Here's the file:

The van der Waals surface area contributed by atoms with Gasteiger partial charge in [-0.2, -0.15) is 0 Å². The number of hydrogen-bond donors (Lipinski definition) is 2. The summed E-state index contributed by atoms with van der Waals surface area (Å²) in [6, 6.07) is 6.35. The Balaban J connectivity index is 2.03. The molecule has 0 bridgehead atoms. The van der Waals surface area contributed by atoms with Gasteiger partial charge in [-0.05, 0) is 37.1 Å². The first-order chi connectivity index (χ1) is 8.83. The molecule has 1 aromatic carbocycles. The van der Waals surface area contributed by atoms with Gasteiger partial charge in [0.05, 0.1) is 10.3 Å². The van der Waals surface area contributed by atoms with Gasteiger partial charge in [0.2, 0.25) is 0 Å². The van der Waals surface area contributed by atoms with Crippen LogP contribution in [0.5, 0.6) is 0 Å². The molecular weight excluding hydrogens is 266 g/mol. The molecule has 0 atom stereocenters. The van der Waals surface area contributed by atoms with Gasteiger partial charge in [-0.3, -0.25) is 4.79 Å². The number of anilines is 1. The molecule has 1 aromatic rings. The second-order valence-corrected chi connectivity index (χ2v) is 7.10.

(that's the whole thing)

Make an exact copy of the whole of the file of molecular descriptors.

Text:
The van der Waals surface area contributed by atoms with Gasteiger partial charge in [-0.2, -0.15) is 0 Å². The number of hydrogen-bond donors (Lipinski definition) is 2. The summed E-state index contributed by atoms with van der Waals surface area (Å²) in [6, 6.07) is 6.35. The Balaban J connectivity index is 2.03. The molecule has 0 bridgehead atoms. The van der Waals surface area contributed by atoms with Gasteiger partial charge in [-0.05, 0) is 37.1 Å². The first-order chi connectivity index (χ1) is 8.83. The molecule has 1 aromatic carbocycles. The van der Waals surface area contributed by atoms with Gasteiger partial charge in [0.05, 0.1) is 10.3 Å². The van der Waals surface area contributed by atoms with Gasteiger partial charge in [0.2, 0.25) is 0 Å². The van der Waals surface area contributed by atoms with Crippen LogP contribution in [0.5, 0.6) is 0 Å². The molecular weight excluding hydrogens is 266 g/mol. The molecule has 0 atom stereocenters. The van der Waals surface area contributed by atoms with Gasteiger partial charge in [-0.3, -0.25) is 4.79 Å². The number of anilines is 1. The molecule has 1 aromatic rings. The second-order valence-corrected chi connectivity index (χ2v) is 7.10.